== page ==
05 January 2006

Nuclear Ooopsies - Be more careful Hugo!

I was recently reminded of the worst radioactive contamination accident the Americas have ever seen, second only to Chernobyl.  Three Mile Island?  No.  Goiania.  Never heard of it?  Not surprising. It is a town in the south-central interior of Brazil.  At an abandoned cancer clinic, scrap metal scavengers took apart a mistakenly abandoned radiotherapy machine.  About a week later, the contamination spread came to light.  A week after that, 4 people were dead and approximately 34,000 people had to be decontaminated (partially due to sloppy measurement and decon practices.  So much for just rubbing the hands together, eh?), with 250 suffering various affects from the contamination.  Why did this come to mind?  Because a news article today actually mentioned it in passing, because “thieves in Venezuela have stolen equipment containing radioactive material used in the oil industry.”  This was the fourth such theft in Venezuela in the last nine months or so.  Yet the general public insists that reactors are the most dangerous source of radiation and contamination.  I doubt this news will change that view, because it is much more comfortable to think that the danger comes from the large, strange buildings, rather than more “common and everyday” sources like medical equipment and test equipment.  Ah well, someday, perhaps, we will figure it out and stop painting nuclear power as the boogeyman, while simultaneously being more careful with the other sources that are out there.  And on that day Howard Dean and Rush Limbaugh will go golfing together and share a friendly drink afterwards, and I will have trouble sitting down due to the monkeys flying out of my backside.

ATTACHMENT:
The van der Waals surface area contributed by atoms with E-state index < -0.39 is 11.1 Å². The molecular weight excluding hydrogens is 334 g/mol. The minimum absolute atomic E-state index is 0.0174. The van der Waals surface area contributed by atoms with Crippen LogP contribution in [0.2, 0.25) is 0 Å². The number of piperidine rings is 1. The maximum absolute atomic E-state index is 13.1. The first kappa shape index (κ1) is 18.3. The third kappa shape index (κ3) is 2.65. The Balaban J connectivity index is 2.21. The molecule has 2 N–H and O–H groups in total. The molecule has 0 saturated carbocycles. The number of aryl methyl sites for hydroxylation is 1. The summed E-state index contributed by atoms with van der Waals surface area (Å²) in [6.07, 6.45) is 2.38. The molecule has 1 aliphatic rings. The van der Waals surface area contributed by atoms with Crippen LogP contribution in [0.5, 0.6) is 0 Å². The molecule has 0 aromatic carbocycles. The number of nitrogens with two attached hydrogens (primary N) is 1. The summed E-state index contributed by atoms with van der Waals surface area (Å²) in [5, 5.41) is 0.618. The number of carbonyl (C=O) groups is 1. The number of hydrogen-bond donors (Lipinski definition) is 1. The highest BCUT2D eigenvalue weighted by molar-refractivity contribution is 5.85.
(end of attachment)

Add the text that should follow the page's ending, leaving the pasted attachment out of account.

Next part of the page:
1 Comments:

At 1/06/2006, Blogger James Aach said...

You might be interested to know there is a new techno-thriller novel about the American nuclear power industry, available at no cost on the net. Written by a longtime nuclear engineer, it provides an entertaining and accurate portrait of a nuclear power plant and how an accident might be handled. “Rad Decision” is currently at RadDecision.blogspot.com.

While I don't mention the Brazil event, I do mention a similar one in Morocco from the 1980's when an X-ray source on the loose killed a few people.

The real world of nuclear energy (good and bad) has never been accurately portrayed in the media, and the public today has a better understanding of the Starship Enterprise than they do of the nuke plant down the street. If we are going to make good decisions about our energy future, it would be a fine idea to better understand our energy present. "Rad Decision" can help with that.

"I'd like to see Rad Decision widely read." - Stewart Brand, futurist, tech icon, and founder of The Whole Earth Catalog.

"Very nice, good pace. The tech was good but not overwhelming." - a reader.

Take a look at Rad Decision as you continue to think about energy issues. And if you like what you see - please pass the word.

http://Raddecision.blogspot.com

 

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